Joe McPhee at Cafe Oto, London

John Sharpe By

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Joe McPhee
Cafe Oto
London, England
December 11, 2009

When the eerie vocalized wail first manifested itself, the audience was left looking for the source. But it quickly became apparent that, even though his facial expression didn't betray the burden, saxophonist Joe McPhee was generating the noise at the same time as extracting multiphonic timbres from his soprano saxophone. McPhee's throat singing added an emotionally charged dimension to his already deeply soulful playing in a dazzling display of his artistry. McPhee was in London at Dalston's Cafe Oto for the first night of a two day residency which found him partnering two different units of seasoned and upcoming members of the London improv scene. Active since the late '60s, the hornman has forged relationships across the globe with a bountiful recorded legacy testament to a refreshing openness to collaboration. One of his most stable outlets in recent years has been the co-operative Trio X with Dominic Duval and Jay Rosen, who played an outstanding set at the 2009 Vision Festival. Their singular flavor stems from their shared love of standards and the American songbook artfully blended into their more avant-garde predilections. Another recent arena for McPhee stems from his participation in Peter Brötzmann's Chicago Tentet, and his ongoing collaborations with its constituent members. Here the ethos of total improvisation finds McPhee somewhere between free jazz and European improvised music, which is also the territory, without maps, where tonight's grouping pitched the reedman.

Joining him were bassist John Edwards, who also played with McPhee on a previous visit in 2004, drummer Steve Noble, and on Hammond C3 organ, Alexander Hawkins (below). Edwards is the go-to bass man on the London improvised scene, popping up with almost everyone. In the space of a week this year he gigged with Evan Parker, Sunny Murray, and John Tchicai. In terms of development Noble has followed a trajectory similar to the bassist's, starting with post punk jazz (Rip Rig & Panic), and ending with Lol Coxhill, Simon Fell and Alan Wilkinson to name just a few recent collaborators. Hawkins hails from a later generation but is catching up fast, his piano spicing the ensembles of Evan Parker and Louis Moholo-Moholo, fronting his own sextet and forming part of the transatlantic Convergence along with Taylor Ho Bynum and Harris Eisenstadt.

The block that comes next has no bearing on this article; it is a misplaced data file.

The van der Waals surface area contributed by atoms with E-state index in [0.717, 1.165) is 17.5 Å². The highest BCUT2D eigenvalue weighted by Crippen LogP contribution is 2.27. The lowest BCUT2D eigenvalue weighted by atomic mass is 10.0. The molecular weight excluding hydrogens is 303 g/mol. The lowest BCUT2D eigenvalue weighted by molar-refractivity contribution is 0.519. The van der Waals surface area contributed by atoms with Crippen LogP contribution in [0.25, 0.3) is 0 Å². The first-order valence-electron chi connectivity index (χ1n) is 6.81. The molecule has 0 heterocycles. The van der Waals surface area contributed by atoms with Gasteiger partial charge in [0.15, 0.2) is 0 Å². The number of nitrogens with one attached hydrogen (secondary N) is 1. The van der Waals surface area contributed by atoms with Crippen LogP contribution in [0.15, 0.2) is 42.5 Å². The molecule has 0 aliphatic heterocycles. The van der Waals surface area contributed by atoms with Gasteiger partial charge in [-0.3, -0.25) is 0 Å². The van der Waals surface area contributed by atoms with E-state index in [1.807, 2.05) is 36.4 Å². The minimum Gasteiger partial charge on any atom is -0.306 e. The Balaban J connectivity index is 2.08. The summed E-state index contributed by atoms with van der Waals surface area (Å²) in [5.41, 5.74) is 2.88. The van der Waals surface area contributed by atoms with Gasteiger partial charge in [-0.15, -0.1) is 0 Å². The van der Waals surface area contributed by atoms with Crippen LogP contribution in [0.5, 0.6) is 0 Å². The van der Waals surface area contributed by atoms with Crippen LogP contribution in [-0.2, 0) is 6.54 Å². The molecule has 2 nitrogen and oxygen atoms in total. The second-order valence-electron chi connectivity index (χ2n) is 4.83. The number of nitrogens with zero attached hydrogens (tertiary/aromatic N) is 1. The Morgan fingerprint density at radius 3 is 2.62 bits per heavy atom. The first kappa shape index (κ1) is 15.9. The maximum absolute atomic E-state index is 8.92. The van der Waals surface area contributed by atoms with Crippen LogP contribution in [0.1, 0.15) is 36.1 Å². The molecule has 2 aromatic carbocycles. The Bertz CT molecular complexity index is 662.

Together, Hawkins, Edwards and Noble constitute Decoy, which has one release to its name in Volume 1 Spirit (Bo'Weavil, 2009) a freely improvised trio featuring Hawkins' organ, his first recorded outing away from his customary piano. While the Hammond remains a novelty in free settings, Hawkins' church organ background finds him well placed to exploit its distinctive sonic signature.

Noble's emphatic pulsing cadences began the first set accompanied by a deep disturbing drone from Edward's bass. Hawkins chipped in a bubbling swell on Hammond, and the three slowly built to a wailing climax. At which point the drummer broke into a high tempo meter on his cymbals setting up McPhee's mewling soprano saxophone entrance. After the reedman had set out his stall over the full on group interplay, Hawkins organ waves broke over the audience, his glissandos surfing up and down the keyboard. A sequence of crashes from Noble brought everyone into synch for an explosive bass/drum eruption. This continuous flux established the template for the evening early on, with varying combinations incorporated into a seamless flow, all the more astonishing for how well it hung together over 105 minutes and two sets, in spite of the lack of preconception.

McPhee is a master of this sort of spontaneous composition. On tenor he boisterously barked over a sparse backing, before slipping into an achingly lyrical mood which could have turned into any number of spirituals but never quite resolved. Melodicism amid the mayhem characterized much of McPhee's strategy this evening. Though he never overtly referenced tunes the way he sometimes does with Trio X, there was often a sense of tradition lurking just below the surface. In other settings his long sustained tones could easily have heralded favorites like Monk's "Evidence" or "Try A Little Tenderness." This balancing act between McPhee's connection to the tradition and the British trio's determined dissonance made for a riveting tension—one amplified by McPhee's favored gambit of pitching slow lines against dense roiling trio momentum to winning effect.

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